40% increase in mental health issues – is wellbeing working?
Despite a wide take up of wellbeing practices, UK employers are still seeing a 40% increase in reports of mental health issues at work.
So, with an increasing number of wellbeing initiatives and policies in place, and some of the Best 100 companies to work for citing these policies as their success, how are these figures still on the rise?
A contributor is likely to be that there is less of a stigma attached to mental health issues both inside and outside of the workplace. People with mental health problems already experience less discrimination from friends (14% less than in 2008), family (9% less) and in social life (11% less). There has also been a 3.6% positive increase in public attitudes towards people with mental health problems since 2008.
From ‘work-life’ to ‘whole-person’
CIPD 2015 says, ‘Mental health problems are rarely caused by work alone, but if the workplace is not set up to support them it can tip an employee over the brink, with anxiety, depression and stress-related disorders the most common problems. Trying to balance caring responsibilities with work is an added pressure: growing numbers of workers are now looking after not just children and parents, but grandparents too.
Clearly, in a climate where ‘work-life integration’ has taken over from ‘work-life balance’, only those organisations that take a ‘whole-person’ approach to managing mental health issues will reap benefits from their wellbeing strategies.’
No Health Without Mental Health
Government policy states that 1 in 4 people in the UK has a mental health condition, and they plan to align mental health and physical health priorities, where mental health would previously have been left behind. The strategy, dubbed No Health Without Mental Health, means that discrimination associated with mental health problems is ending, with every sufferer receiving proper care and support at the right time.
This is good news for employers and HR professionals, as although the reported number of cases may be on the rise, the increasing ability to deal with them and overcome them means that employees can get back to work faster. The approach needed to maintain the success of this plan is cited as, ‘a joined up approach between health and employment services and supportive action by employers’.
How does stress manifest?
Work related stress often comes from poor management, broken down communications, job descriptions that do not match the role, time pressure and a closed approach to change management. By addressing these issues alongside wellbeing initiatives such as healthy eating, exercise and employee assistance programmes, employers can expect to maintain their workforce, driving engagement and retaining top employees.
A good line manager is vital to the success of an individual employee. They should offer praise, reward and above all, support. Employees should be supported with why they may be struggling to achieve work-life balance and how they feel they can be helped. If work related tasks are not being completed then the workload should be addressed, is the employee being expected too much of, or are they not the right fit for the role?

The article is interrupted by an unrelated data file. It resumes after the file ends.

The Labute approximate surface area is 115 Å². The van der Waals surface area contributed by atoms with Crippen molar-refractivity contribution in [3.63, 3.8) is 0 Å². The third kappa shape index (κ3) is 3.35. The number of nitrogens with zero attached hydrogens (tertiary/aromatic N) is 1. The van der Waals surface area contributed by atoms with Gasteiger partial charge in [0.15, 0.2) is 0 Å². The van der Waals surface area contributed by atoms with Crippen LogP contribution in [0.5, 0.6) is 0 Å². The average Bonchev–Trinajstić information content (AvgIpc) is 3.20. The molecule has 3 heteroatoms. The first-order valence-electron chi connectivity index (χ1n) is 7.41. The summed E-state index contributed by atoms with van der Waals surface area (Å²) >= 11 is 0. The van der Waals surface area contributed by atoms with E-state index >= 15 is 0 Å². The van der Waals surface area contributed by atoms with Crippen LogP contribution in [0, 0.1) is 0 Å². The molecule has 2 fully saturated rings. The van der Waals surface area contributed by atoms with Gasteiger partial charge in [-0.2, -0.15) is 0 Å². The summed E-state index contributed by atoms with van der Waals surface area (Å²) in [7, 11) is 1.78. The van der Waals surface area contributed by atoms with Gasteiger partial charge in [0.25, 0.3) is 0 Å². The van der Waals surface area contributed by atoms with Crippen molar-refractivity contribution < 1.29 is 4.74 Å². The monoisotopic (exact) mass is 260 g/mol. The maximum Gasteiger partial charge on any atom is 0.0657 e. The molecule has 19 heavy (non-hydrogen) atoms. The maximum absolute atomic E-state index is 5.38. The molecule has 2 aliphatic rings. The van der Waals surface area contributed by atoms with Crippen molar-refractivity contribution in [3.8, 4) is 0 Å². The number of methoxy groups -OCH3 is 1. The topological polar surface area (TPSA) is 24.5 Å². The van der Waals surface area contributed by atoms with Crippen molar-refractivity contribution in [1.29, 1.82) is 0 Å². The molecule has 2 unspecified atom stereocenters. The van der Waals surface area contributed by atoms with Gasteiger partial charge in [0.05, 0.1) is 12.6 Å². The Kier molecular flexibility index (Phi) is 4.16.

Life is an event
Great line managers also offer flexibility, being open to suggestions and realising that an afternoon at home during the week could do a lot of good to an employee’s mental health, without detriment to the business. Life events will inevitably impact employees during their time with a business, and top employees that employers wish to retain may experience multiple occurrences of these. If a change in circumstance has occurred and an individual now needs to care for a relative, look into flexible working or elder care benefits.
Offering the right preventative measures can be key in lessening the impact on a business from an employee’s life event. Access to counselling through employee assistance programmes, psychotherapy sessions through health cash plans and work-life support through employee benefits can all enable smooth transitions between work and non-work issues.
Who can help?
Charities such as Mind can be helpful when looking for free resources surrounding improving mental wellbeing and employee engagement.They also offer training courses and employer booklets, so HR departments can familiarise themselves with the issue at hand.
Rehab 4 Addiction offers a free hotline dedicated to assisting those suffering from drug, alcohol and mental health issues. Rehab 4 Addiction was established in 2011 by people who overcame addiction themselves. You can contact Rehab 4 Addiction on 0800 140 4690.
We understand that smaller companies may not have the HR resources to manage mental wellbeing issues, so if you want to talk things through with a HR expert, or find out how to offer employee benefits that serve as preventative measures, call Cathy or Andy for a chat on 01454 808 658 or email us at firstname.lastname@example.org.